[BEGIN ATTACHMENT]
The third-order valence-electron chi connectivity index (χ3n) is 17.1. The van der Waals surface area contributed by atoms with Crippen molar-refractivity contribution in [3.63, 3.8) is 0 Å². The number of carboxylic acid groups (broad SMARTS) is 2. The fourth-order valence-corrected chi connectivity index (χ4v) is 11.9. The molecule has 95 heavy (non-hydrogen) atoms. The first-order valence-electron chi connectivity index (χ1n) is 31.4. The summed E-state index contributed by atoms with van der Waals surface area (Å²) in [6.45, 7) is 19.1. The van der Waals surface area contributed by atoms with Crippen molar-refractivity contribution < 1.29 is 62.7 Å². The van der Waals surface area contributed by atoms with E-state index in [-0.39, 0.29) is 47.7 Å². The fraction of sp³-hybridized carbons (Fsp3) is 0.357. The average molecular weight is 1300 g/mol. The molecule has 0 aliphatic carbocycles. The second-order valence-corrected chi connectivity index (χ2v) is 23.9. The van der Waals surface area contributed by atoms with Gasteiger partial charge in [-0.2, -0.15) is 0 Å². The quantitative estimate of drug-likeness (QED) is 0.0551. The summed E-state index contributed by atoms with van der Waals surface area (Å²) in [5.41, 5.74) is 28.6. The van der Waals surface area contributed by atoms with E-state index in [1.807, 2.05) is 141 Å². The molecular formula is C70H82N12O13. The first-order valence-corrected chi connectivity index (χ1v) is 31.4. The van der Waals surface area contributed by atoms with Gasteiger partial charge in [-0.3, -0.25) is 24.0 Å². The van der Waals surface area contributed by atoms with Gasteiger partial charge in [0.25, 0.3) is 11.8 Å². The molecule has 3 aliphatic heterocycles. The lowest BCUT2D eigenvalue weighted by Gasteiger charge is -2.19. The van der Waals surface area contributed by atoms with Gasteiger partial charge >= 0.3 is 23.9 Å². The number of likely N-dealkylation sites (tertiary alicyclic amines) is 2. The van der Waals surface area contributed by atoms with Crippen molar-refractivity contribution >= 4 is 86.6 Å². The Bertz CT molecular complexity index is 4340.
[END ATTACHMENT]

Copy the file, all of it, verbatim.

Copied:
The third-order valence-electron chi connectivity index (χ3n) is 17.1. The van der Waals surface area contributed by atoms with Crippen molar-refractivity contribution in [3.63, 3.8) is 0 Å². The number of carboxylic acid groups (broad SMARTS) is 2. The fourth-order valence-corrected chi connectivity index (χ4v) is 11.9. The molecule has 95 heavy (non-hydrogen) atoms. The first-order valence-electron chi connectivity index (χ1n) is 31.4. The summed E-state index contributed by atoms with van der Waals surface area (Å²) in [6.45, 7) is 19.1. The van der Waals surface area contributed by atoms with Crippen molar-refractivity contribution < 1.29 is 62.7 Å². The van der Waals surface area contributed by atoms with E-state index in [-0.39, 0.29) is 47.7 Å². The fraction of sp³-hybridized carbons (Fsp3) is 0.357. The average molecular weight is 1300 g/mol. The molecule has 0 aliphatic carbocycles. The second-order valence-corrected chi connectivity index (χ2v) is 23.9. The van der Waals surface area contributed by atoms with Gasteiger partial charge in [-0.2, -0.15) is 0 Å². The quantitative estimate of drug-likeness (QED) is 0.0551. The summed E-state index contributed by atoms with van der Waals surface area (Å²) in [5.41, 5.74) is 28.6. The van der Waals surface area contributed by atoms with E-state index in [1.807, 2.05) is 141 Å². The molecular formula is C70H82N12O13. The first-order valence-corrected chi connectivity index (χ1v) is 31.4. The van der Waals surface area contributed by atoms with Gasteiger partial charge in [-0.3, -0.25) is 24.0 Å². The van der Waals surface area contributed by atoms with Gasteiger partial charge in [0.25, 0.3) is 11.8 Å². The molecule has 3 aliphatic heterocycles. The lowest BCUT2D eigenvalue weighted by Gasteiger charge is -2.19. The van der Waals surface area contributed by atoms with Gasteiger partial charge >= 0.3 is 23.9 Å². The number of likely N-dealkylation sites (tertiary alicyclic amines) is 2. The van der Waals surface area contributed by atoms with Crippen molar-refractivity contribution >= 4 is 86.6 Å². The Bertz CT molecular complexity index is 4340.